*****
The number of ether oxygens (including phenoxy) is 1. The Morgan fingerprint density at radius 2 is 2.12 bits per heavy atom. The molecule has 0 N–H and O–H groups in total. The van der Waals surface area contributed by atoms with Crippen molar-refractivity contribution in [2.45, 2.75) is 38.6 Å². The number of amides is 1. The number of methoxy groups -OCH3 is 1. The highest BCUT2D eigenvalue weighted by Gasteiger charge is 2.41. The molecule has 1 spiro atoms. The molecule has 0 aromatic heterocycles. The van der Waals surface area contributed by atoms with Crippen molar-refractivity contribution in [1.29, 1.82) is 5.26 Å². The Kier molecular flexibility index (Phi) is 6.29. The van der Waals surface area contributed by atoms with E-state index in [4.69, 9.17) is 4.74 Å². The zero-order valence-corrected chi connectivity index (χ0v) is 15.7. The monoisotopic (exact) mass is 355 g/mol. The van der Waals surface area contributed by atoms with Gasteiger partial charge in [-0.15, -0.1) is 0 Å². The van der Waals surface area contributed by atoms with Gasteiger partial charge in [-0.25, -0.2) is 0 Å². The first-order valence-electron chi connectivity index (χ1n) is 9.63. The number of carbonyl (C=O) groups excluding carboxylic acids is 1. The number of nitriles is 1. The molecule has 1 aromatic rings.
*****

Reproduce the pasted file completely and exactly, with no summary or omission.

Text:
The number of ether oxygens (including phenoxy) is 1. The Morgan fingerprint density at radius 2 is 2.12 bits per heavy atom. The molecule has 0 N–H and O–H groups in total. The van der Waals surface area contributed by atoms with Crippen molar-refractivity contribution in [2.45, 2.75) is 38.6 Å². The number of amides is 1. The number of methoxy groups -OCH3 is 1. The highest BCUT2D eigenvalue weighted by Gasteiger charge is 2.41. The molecule has 1 spiro atoms. The molecule has 0 aromatic heterocycles. The van der Waals surface area contributed by atoms with Crippen molar-refractivity contribution in [1.29, 1.82) is 5.26 Å². The Kier molecular flexibility index (Phi) is 6.29. The van der Waals surface area contributed by atoms with E-state index in [4.69, 9.17) is 4.74 Å². The zero-order valence-corrected chi connectivity index (χ0v) is 15.7. The monoisotopic (exact) mass is 355 g/mol. The van der Waals surface area contributed by atoms with Gasteiger partial charge in [-0.15, -0.1) is 0 Å². The van der Waals surface area contributed by atoms with Gasteiger partial charge in [-0.25, -0.2) is 0 Å². The first-order valence-electron chi connectivity index (χ1n) is 9.63. The number of carbonyl (C=O) groups excluding carboxylic acids is 1. The number of nitriles is 1. The molecule has 1 aromatic rings.